WADE: Phone Calls To The Fans

Susan Wade

SEATTLE — Thousands of people may say their favorite part of the workday is driving home. For Indianapolis Motor Speedway President Doug Boles, that’s true — but for an impressively unique reason.

Every evening for nearly three years, Boles has taken a list of 10 Indianapolis 500 ticket-buyers on his ride home. He purposely requests a varied list: patrons who just attended the world’s most famous race for the first time, those who have come for 10 to 15 years and veterans of 40 or more races. Most of the time, folks don’t answer his call and he has to leave a message.

“Three or four is my average — five’s a lot — of people who actually pick up. And it’s fun to hear the stories and how they got connected, and who they knew or who brought them,” Boles said. “That’s the cool thing about this place. The race is important, but the facility, the event and all the other stuff that goes along with it is what makes the event so cool. Most of the people I talk to aren’t race fans. They’re Indy 500 event fans. They don’t watch another race the rest of the year, let alone come to one.

“But everybody has a story about how they connected, whether their dad or their grandpa brought them, or they used to do Memorial Day picnics at uncle Bill’s house and they listened on the radio and it was a bucket list item to get to the speedway. The best part of my job is my drive home every night, listening to people say what they like about the speedway,” he continued. “And oftentimes, you hear the struggles of a fan. They say, ‘Can you fix this? Can you fix that?’ You learn a lot. But the best part is the passion people have for the brand.”

Boles understands that passion because he shares it. The race and the famous facility are imprinted in his DNA. He pronounced the Memorial Day classic “bigger than everything else. It’s a spectacular event.”
His practice of phoning Indianapolis 500 fans and engaging with them daily — not to mention his penchant for picking up the occasional piece of litter or mingling with the crowd when he easily could insulate himself in the Pagoda — is no chore. It’s his pleasure. It’s who he is. Surprisingly, Boles learned his customer-service lessons in drag racing.

Boles has a law degree and extensive political, as well as advertising and marketing, experience. He was a co-founder of Panther Racing. He served first at Indianapolis Motor Speedway as director of public relations before graduating to chief operating officer.

But his first job in motorsports came when he was a student at Butler University, as an intern at Indianapolis Raceway Park. Now Lucas Oil Raceway at Indianapolis, the multipurpose venue is home to NHRA’s prestigious U.S. Nationals. The late John Potts hired him to work in media relations when Lex Dudas was the track operator.

After three summers at the drag strip, Boles took a job in Indianapolis Mayor Stephen Goldsmith’s administration. But the young go-getter had made an impression on Dudas, who enlisted Boles’ help after his departure from government.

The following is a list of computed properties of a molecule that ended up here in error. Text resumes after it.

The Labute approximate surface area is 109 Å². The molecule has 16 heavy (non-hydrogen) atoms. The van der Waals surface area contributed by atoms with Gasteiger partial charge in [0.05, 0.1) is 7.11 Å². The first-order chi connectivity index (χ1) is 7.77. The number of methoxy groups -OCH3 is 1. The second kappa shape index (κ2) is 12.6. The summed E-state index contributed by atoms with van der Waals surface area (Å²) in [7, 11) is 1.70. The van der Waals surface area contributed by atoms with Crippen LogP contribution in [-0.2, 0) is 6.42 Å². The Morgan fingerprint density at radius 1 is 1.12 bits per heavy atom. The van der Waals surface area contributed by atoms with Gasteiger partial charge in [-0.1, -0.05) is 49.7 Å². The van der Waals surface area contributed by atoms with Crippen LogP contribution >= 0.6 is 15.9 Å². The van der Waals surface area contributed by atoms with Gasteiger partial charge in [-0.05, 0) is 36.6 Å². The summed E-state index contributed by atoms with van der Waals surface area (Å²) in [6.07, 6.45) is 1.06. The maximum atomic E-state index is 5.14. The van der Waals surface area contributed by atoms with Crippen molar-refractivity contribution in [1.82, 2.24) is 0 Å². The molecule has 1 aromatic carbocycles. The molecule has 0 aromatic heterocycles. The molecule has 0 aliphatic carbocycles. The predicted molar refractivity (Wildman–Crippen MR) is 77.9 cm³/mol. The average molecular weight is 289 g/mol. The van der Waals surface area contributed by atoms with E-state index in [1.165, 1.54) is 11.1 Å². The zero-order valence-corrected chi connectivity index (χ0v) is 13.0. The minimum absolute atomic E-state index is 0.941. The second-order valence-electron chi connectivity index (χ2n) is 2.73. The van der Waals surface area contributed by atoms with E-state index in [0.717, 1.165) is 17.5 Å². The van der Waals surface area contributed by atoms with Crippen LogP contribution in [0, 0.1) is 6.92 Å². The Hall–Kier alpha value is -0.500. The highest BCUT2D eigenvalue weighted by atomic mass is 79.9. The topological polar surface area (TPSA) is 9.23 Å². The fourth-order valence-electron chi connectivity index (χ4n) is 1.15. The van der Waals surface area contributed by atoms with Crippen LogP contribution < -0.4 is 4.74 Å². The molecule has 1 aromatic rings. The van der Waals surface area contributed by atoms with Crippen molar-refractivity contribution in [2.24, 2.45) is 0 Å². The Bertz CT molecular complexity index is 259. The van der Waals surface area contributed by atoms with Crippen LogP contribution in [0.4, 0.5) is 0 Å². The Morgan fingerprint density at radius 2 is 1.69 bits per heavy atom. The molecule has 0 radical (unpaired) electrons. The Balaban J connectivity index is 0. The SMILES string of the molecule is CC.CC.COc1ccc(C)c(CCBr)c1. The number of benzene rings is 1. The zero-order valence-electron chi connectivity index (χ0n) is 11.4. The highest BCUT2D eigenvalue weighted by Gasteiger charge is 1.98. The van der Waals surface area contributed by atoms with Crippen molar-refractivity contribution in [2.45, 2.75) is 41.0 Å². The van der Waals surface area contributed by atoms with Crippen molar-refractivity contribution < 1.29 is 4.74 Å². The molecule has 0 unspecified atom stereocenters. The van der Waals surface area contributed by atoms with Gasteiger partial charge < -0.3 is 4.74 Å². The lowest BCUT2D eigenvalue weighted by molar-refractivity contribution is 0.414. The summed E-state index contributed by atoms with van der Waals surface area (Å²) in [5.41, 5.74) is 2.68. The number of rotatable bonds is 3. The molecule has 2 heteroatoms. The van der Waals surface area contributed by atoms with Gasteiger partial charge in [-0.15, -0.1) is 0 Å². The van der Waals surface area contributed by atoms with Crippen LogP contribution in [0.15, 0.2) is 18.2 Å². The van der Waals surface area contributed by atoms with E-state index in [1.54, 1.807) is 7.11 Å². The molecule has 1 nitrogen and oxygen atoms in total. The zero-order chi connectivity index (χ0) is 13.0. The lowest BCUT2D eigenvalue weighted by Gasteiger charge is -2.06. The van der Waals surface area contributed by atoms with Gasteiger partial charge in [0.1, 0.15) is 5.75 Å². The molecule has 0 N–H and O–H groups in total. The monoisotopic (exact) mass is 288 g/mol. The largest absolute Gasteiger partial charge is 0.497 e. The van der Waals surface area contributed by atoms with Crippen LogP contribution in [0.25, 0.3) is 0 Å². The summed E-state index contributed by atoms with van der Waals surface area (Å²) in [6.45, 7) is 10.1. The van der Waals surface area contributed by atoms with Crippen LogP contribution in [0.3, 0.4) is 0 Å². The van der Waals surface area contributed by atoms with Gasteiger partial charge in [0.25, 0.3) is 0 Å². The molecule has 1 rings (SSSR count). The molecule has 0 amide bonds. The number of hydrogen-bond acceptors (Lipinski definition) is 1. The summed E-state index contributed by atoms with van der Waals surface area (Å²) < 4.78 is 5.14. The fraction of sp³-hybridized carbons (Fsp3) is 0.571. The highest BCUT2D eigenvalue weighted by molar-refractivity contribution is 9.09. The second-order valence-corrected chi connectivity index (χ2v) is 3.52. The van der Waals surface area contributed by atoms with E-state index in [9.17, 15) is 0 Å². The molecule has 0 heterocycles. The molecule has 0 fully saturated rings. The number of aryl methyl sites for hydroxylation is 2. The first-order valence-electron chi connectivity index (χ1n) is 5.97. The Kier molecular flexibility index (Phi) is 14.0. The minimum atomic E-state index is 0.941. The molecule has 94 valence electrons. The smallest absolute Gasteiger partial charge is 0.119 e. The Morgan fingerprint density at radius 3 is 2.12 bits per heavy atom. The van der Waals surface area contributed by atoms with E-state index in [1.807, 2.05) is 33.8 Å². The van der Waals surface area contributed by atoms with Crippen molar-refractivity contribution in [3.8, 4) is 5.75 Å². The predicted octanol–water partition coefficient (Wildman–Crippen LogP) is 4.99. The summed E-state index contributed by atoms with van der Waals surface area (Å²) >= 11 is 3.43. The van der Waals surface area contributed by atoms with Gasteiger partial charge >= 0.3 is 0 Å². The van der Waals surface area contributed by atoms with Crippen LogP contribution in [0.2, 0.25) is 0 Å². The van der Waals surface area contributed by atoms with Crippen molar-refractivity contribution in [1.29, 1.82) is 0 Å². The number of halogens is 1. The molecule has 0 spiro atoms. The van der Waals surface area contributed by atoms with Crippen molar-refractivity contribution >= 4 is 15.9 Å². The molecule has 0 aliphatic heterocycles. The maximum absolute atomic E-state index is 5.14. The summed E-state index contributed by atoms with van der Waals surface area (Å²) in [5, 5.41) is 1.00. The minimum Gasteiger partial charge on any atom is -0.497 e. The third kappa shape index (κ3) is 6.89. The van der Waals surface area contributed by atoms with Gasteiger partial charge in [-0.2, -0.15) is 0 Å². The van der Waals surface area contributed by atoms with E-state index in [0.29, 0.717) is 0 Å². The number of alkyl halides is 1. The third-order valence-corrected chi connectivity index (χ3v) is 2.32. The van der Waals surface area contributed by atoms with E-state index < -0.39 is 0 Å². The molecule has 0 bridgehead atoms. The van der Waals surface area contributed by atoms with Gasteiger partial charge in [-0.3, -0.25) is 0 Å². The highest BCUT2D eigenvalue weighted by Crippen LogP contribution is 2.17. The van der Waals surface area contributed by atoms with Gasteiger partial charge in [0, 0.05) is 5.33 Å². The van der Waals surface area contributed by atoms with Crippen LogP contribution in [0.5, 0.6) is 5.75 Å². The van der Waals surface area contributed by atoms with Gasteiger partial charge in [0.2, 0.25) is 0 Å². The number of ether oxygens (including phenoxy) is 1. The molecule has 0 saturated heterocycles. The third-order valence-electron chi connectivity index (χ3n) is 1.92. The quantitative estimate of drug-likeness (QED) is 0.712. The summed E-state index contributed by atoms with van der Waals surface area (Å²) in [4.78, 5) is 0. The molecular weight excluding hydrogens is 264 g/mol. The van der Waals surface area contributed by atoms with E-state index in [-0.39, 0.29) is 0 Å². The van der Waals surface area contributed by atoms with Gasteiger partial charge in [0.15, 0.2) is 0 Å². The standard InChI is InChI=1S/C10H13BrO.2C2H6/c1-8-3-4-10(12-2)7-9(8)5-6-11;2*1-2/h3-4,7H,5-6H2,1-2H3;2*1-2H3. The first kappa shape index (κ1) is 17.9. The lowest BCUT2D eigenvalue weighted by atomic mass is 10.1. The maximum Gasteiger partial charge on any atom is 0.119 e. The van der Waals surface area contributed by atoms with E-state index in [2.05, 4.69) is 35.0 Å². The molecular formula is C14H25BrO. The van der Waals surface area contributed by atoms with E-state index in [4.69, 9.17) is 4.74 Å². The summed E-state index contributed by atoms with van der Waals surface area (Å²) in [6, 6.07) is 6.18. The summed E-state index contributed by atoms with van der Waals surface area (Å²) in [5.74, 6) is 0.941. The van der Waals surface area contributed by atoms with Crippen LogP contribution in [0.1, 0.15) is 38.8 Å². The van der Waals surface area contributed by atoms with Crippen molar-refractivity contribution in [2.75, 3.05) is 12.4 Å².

“Lex Dudas called me right after the new grandstands on the west side were built,” Boles said. Dudas asked him to help that Labor Day weekend with the track’s biggest event.

“I really need your help,” Dudas told him. “We’ve got all this new investment in the facility and all these NHRA big bosses are coming. I’ve got a couple of things I just really have to make sure are sorted and I can’t think of anybody I trust more than you to come do it.”

Boles said, “I’m like, ‘This is cool: Lex Dudas is calling.’ I said sure. He said, ‘Here’s what I need you to do: I need you to show up Wednesday. You’re going to be in charge of all the restrooms.’ I’m like, ‘What have I just gotten myself into?’

“Literally, he gave me a broom and a trash can and a crew of people. And my job was to make sure the restrooms stayed clean the whole weekend, because he didn’t want the Wally Parkses of the world to walk into the restroom and go, ‘What’s this about?’” he said, referring to NHRA founder Wally Parks. “I was worn out the whole weekend. Lex was thrilled. Then the day after I got back to work, Wally Parks actually called to say thank you. I’m sure Lex had him call. But it was just one of those moments.”

As for himself, Boles said, “I collect trash. That’s what I do. That’s my job. It’s not sitting there, having a drink in the Pagoda. I’m in the Pagoda on race day for maybe 10 minutes. The rest of the day I’m out talking with our fans and working with our people.”

He likes mingling with the crowd at the U.S. Nationals, too.

“I always go to Friday night qualifying. It’s one of the coolest things all year long,” said Boles, who says he also enjoys a burger (and probably the notion he doesn’t have to clean the restrooms anymore). “There’s nothing like sitting in the grandstands and watching a Funny Car or Top Fuel dragster do a three-point-something run at 300 mph. It’s craziness.”

And the stories he hears there among the drag racing fans are like the ones he hears every night on his way home from the office.